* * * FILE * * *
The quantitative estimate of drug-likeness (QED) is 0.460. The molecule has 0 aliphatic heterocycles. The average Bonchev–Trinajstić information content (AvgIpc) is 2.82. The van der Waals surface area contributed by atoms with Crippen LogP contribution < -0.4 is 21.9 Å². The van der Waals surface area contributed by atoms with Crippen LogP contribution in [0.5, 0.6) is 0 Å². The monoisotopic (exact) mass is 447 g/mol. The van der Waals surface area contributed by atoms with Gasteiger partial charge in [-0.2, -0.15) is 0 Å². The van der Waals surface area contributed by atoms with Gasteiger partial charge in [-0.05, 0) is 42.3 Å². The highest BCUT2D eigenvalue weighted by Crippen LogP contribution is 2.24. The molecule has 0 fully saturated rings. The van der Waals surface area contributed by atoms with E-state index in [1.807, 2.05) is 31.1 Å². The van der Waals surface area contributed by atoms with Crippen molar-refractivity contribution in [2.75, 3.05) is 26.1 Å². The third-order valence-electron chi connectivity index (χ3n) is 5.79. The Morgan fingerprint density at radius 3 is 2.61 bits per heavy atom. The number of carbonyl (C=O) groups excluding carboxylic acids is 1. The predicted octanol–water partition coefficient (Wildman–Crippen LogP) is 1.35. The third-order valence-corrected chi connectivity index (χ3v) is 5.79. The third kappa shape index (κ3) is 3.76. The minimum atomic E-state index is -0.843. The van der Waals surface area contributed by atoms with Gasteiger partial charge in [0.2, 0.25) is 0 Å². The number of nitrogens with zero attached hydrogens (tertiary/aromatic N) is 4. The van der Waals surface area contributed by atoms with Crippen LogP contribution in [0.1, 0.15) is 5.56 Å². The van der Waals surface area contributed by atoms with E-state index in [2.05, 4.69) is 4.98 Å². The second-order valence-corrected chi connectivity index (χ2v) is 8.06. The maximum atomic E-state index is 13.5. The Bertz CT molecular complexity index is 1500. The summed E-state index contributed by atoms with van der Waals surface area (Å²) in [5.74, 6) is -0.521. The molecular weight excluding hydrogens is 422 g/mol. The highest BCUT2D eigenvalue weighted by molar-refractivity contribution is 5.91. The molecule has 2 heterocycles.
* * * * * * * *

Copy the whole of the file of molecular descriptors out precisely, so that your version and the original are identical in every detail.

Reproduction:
The quantitative estimate of drug-likeness (QED) is 0.460. The molecule has 0 aliphatic heterocycles. The average Bonchev–Trinajstić information content (AvgIpc) is 2.82. The van der Waals surface area contributed by atoms with Crippen LogP contribution < -0.4 is 21.9 Å². The van der Waals surface area contributed by atoms with Crippen LogP contribution in [0.5, 0.6) is 0 Å². The monoisotopic (exact) mass is 447 g/mol. The van der Waals surface area contributed by atoms with Gasteiger partial charge in [-0.2, -0.15) is 0 Å². The van der Waals surface area contributed by atoms with Gasteiger partial charge in [-0.05, 0) is 42.3 Å². The highest BCUT2D eigenvalue weighted by Crippen LogP contribution is 2.24. The molecule has 0 fully saturated rings. The van der Waals surface area contributed by atoms with E-state index in [1.807, 2.05) is 31.1 Å². The van der Waals surface area contributed by atoms with Crippen molar-refractivity contribution in [2.75, 3.05) is 26.1 Å². The third-order valence-electron chi connectivity index (χ3n) is 5.79. The Morgan fingerprint density at radius 3 is 2.61 bits per heavy atom. The number of carbonyl (C=O) groups excluding carboxylic acids is 1. The predicted octanol–water partition coefficient (Wildman–Crippen LogP) is 1.35. The third-order valence-corrected chi connectivity index (χ3v) is 5.79. The third kappa shape index (κ3) is 3.76. The minimum atomic E-state index is -0.843. The van der Waals surface area contributed by atoms with Gasteiger partial charge in [0.2, 0.25) is 0 Å². The number of nitrogens with zero attached hydrogens (tertiary/aromatic N) is 4. The van der Waals surface area contributed by atoms with Crippen LogP contribution in [0.1, 0.15) is 5.56 Å². The van der Waals surface area contributed by atoms with E-state index in [2.05, 4.69) is 4.98 Å². The second-order valence-corrected chi connectivity index (χ2v) is 8.06. The maximum atomic E-state index is 13.5. The Bertz CT molecular complexity index is 1500. The summed E-state index contributed by atoms with van der Waals surface area (Å²) in [5.74, 6) is -0.521. The molecular weight excluding hydrogens is 422 g/mol. The highest BCUT2D eigenvalue weighted by molar-refractivity contribution is 5.91. The molecule has 2 heterocycles.